According to the Commonwealth's brief, on April 21 appellant requested for the first time to have a trial by jury, with the result that his case had to be transferred from a courtroom designated for felony cases where the defendants had waived the right to a jury, to another courtroom designated for jury trials. Also, the Commonwealth says, it had not assembled a jury panel, and was unable to do so until April 24. The Commonwealth says that it found itself in this position because it had mistakenly believed that appellant had waived the right to a jury.

We find no basis in the record for this misunderstanding by the Commonwealth. There is no written waiver

[ 282 Pa. Super. Page 165]

    by appellant of the right to trial by jury in the record, nor is there evidence of a colloquy in which appellant waived his right to trial by jury as required by Pa.R.Crim.P. 1101, which provides:

In all cases, the defendant may waive a jury trial with the consent of his attorney, if any, and approval by a judge of the court in which the case is pending, and elect to be tried by a judge without a jury. The judge shall ascertain from the defendant whether this is a knowing and intelligent waiver, and such colloquy shall appear on the record. The waiver shall be in writing, made a part of the record . . .

Nevertheless, the Commonwealth argues that the case should be remanded to allow it to prove that it exercised due diligence on April 21 in its efforts to assemble a jury panel for April 24. We have no power to order such a remand. It is settled that an application for an extension under Rule 1100(c) must be filed before the prescribed period has run. Commonwealth v. Delauter, 257 Pa. Super. 510, 390 A.2d 1354 (1978); Commonwealth v. Wharton, 250 Pa. Super. 25, 378 A.2d 434 (1977); Commonwealth v. Dandy, 252 Pa. Super. 387, 381 A.2d 972 (1977). Here, as we have discussed, the period ran on April 21. Therefore, if, because of a misunderstanding regarding whether the trial would be by a jury, and despite its due diligence, the Commonwealth could not start the trial by April 21, it was required to file an application for an extension no later than on April 21. However, the Commonwealth filed no such application.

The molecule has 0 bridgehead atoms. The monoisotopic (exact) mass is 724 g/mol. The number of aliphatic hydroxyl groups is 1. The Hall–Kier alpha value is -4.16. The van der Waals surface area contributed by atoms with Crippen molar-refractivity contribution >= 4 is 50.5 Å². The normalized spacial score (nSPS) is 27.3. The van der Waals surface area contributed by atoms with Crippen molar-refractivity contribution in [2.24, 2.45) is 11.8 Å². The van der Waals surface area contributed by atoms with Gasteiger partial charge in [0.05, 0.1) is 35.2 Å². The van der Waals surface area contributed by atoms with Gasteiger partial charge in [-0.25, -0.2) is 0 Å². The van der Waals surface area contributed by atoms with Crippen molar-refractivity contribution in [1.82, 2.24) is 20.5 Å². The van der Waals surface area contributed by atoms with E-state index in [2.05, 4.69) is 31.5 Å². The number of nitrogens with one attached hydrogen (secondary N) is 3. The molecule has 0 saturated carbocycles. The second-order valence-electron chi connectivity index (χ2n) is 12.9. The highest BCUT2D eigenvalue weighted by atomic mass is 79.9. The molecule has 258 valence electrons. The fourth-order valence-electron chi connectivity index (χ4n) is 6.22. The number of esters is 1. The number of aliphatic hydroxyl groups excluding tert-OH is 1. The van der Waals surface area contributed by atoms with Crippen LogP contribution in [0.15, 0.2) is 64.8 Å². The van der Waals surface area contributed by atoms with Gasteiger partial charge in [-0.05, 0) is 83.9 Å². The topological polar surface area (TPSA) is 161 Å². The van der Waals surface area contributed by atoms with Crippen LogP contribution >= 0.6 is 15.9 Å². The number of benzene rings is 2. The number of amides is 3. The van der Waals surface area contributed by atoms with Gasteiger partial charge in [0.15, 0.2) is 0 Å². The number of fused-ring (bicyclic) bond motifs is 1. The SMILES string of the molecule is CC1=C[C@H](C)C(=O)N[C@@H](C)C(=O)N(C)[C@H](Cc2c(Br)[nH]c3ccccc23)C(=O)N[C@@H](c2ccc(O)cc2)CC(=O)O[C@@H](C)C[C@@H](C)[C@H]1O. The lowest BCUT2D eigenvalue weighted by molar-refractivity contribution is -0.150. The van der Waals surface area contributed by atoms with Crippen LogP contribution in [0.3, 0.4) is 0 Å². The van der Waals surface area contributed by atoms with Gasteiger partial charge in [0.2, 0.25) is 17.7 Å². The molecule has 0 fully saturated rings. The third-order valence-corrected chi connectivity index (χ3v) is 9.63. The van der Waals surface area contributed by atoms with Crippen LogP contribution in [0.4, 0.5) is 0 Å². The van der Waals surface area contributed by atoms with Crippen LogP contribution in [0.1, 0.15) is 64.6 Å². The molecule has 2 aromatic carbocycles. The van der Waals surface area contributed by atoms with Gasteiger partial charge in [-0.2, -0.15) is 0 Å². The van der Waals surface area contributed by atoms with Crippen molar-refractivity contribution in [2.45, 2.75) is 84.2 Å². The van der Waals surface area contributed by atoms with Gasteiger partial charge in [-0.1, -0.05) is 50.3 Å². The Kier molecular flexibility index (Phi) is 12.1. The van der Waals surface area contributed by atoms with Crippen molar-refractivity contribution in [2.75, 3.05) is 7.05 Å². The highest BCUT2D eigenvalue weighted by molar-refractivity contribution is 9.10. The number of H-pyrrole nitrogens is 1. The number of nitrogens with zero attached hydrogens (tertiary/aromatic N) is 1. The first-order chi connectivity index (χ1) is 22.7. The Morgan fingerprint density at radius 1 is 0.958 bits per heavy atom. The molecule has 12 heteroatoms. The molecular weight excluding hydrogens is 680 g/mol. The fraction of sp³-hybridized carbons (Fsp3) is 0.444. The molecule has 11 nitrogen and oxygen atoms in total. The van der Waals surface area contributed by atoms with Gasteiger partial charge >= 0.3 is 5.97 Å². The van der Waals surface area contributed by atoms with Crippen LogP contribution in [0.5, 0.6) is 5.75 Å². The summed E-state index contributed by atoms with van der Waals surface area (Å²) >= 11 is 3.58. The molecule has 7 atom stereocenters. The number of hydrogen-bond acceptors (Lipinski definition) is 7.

The judgment of sentence of the lower court is reversed and appellant is discharged.

VAN der VOORT, Judge, dissenting:

I respectfully dissent from the holding of the majority wherein the trial of appellant is deemed to have begun on Monday, April 24, 1978, one day too late under Rule 1100.

Rule 1100(b) states,

[ 282 Pa. Super. Page 166]

"For the purpose of this Rule, trial shall be deemed to commence on the date the trial judge calls the case to trial."

The notes following the Rule elucidate what is meant by this.

"A trial commences when the trial judge determines that the parties are present and directs them to proceed to voir dire, . . ."

The majority's decision rests on their finding that the inability to assemble a jury panel prevented trial from commencing on Friday, April 21, 1978, the last day for Rule 1100 purposes. I would hold, however, that trial was actually "commenced," under the Rule, by the action of the judge, who, finding both parties and their counsel present on Friday, April 21, 1978, directed them to proceed to voir dire. Jurors not being available until Monday, April 24, 1978, the parties actually started their voir dire on that Monday. The Rule does not require that the parties sit down to select their jury on or before the 180th day. So long as the court directs them to proceed to voir dire and they do so without delay the trial has commenced.

Therefore, finding no merit in appellant's other contention, I would affirm the judgment of the lower court.